The upshot of this week’s PR Week crisis comms event should have PR practitioners breaking out in sweaty palms.
And why not? After all, it seems like common sense that journalists don’t like being lied to.
To emphasise the point – and with great foreboding – The Times home news editor Martin Barrow warned PROs: ‘If we know you’re lying, we will work extra hard to ensure we expose you and your company.’
In the steaming cauldron of PR sins, saying “no comment” suggests you have something to hide; trying to “spin” your communications is a way of dressing up something nasty as something nice and, finally, “lying” is just plain stupid.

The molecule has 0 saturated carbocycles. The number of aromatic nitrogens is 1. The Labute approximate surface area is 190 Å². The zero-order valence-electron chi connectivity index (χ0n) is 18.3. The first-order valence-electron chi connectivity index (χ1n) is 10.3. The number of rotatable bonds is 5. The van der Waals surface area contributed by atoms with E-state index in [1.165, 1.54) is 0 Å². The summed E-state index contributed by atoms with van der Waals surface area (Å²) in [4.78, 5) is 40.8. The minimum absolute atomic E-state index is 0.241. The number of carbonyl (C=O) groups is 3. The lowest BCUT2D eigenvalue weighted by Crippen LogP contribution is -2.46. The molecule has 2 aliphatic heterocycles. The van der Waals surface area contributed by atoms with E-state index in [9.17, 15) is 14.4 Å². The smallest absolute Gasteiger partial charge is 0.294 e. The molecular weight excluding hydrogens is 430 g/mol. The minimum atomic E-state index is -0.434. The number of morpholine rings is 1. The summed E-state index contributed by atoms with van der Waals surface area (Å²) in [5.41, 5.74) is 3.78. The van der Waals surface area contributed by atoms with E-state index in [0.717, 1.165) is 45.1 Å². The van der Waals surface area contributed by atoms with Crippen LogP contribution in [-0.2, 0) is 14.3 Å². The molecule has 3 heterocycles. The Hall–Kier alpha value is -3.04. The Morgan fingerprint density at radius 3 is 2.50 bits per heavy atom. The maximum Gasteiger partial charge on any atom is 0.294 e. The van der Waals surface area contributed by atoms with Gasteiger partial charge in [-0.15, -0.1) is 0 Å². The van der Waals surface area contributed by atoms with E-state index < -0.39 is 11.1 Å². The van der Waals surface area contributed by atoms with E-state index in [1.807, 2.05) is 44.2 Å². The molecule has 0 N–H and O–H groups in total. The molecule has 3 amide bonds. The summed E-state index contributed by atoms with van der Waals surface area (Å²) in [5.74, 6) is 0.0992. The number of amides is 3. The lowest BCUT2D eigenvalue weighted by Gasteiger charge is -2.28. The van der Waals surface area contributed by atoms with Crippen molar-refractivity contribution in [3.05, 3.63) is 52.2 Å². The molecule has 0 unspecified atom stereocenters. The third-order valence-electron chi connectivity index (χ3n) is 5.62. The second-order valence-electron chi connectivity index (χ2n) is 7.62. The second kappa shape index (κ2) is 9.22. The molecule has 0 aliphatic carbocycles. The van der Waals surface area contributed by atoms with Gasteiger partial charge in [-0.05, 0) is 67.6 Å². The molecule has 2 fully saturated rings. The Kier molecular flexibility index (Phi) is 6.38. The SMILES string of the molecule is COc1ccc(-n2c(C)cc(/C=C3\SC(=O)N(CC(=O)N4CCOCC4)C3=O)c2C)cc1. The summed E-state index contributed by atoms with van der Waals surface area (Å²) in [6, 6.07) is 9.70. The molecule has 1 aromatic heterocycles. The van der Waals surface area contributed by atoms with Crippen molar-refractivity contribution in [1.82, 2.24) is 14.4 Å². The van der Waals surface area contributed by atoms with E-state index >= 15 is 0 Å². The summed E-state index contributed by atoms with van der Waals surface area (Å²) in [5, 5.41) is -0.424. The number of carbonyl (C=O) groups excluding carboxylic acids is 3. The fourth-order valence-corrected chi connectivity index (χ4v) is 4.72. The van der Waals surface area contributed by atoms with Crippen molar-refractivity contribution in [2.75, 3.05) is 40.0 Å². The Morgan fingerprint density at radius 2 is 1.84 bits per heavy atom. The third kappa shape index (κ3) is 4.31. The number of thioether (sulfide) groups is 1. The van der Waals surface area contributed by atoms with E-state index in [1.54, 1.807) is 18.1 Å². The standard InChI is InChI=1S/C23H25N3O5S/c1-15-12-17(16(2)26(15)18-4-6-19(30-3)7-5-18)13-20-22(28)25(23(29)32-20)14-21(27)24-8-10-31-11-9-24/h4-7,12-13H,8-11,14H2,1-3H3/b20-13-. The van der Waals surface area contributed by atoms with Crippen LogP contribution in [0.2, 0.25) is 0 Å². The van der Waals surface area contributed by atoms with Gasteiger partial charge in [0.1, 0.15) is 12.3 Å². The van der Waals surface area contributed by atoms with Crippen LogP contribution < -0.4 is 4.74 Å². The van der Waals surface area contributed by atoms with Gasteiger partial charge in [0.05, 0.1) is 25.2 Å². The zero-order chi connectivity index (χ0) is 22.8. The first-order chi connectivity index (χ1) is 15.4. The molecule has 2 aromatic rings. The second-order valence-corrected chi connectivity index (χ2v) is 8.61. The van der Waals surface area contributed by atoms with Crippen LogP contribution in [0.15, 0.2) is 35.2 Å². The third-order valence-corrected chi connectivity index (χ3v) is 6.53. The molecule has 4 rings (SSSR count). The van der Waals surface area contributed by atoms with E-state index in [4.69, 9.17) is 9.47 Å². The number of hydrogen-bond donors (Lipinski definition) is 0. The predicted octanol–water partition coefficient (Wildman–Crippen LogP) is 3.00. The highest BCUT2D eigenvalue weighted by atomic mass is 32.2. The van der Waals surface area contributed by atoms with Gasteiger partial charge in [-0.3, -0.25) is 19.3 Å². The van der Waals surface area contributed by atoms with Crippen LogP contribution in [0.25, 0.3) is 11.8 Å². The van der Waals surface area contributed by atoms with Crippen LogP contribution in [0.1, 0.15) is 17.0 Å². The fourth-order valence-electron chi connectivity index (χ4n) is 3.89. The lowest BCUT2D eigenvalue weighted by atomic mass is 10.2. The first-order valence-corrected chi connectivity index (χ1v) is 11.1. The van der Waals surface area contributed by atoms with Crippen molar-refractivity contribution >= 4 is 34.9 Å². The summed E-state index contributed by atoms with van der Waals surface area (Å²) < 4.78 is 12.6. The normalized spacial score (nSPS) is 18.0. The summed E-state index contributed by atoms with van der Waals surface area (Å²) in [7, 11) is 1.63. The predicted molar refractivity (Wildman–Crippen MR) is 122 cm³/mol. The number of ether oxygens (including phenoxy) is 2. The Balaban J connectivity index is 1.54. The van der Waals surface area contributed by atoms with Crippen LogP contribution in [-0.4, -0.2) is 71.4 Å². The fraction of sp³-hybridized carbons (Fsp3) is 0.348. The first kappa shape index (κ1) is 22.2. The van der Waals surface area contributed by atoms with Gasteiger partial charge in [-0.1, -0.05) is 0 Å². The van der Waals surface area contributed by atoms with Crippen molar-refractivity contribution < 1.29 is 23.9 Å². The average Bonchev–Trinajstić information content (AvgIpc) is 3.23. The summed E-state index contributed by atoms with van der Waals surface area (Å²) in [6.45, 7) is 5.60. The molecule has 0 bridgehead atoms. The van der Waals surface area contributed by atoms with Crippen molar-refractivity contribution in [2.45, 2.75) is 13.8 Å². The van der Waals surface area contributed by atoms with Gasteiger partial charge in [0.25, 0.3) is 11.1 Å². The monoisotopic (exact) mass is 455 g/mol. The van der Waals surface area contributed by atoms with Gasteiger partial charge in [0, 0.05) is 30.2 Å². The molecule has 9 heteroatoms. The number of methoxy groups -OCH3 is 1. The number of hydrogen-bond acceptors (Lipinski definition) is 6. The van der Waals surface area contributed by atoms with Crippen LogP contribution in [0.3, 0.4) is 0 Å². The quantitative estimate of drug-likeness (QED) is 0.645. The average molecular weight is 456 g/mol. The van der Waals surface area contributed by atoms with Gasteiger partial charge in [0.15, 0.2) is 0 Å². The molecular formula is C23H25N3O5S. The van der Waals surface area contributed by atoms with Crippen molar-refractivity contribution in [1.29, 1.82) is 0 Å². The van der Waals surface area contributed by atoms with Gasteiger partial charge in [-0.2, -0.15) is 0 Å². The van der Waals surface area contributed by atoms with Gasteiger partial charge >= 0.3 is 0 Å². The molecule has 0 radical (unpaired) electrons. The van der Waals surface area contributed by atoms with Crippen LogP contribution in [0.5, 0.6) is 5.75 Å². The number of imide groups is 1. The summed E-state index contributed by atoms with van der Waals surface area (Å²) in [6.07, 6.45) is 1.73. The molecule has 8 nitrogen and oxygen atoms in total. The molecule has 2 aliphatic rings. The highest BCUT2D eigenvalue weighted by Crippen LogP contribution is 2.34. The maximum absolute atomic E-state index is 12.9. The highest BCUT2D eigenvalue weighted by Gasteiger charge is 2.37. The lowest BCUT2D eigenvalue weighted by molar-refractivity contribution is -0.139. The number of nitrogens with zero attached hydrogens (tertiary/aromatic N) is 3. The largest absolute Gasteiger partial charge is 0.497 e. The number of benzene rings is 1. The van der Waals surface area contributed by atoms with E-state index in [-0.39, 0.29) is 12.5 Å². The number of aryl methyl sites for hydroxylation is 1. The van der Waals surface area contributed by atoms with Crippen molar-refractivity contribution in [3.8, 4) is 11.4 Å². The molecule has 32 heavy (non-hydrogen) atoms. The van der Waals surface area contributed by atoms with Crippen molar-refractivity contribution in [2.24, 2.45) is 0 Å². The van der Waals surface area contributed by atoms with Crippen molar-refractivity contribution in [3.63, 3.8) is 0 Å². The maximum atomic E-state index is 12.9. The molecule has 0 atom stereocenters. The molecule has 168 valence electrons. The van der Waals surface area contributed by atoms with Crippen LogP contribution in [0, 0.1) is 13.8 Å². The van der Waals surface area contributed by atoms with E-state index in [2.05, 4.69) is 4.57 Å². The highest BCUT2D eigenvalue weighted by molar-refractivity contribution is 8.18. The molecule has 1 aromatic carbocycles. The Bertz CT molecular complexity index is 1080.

Anyone with the job of speaking to the media on behalf of their organisation could do worse than take the advice put succinctly in Frank Jefkins’ book, Public Relations: “If PR is to be credible, it must avoid false image making…the media are prejudiced about PR to the extent of expecting false image polishing.”
If you’re lucky, the instances of having to break bad news to the wider world while journalists or bloggers bay for blood at your gates will be rare. And when it does happen, there are ways of tackling it – but lying isn’t one of them.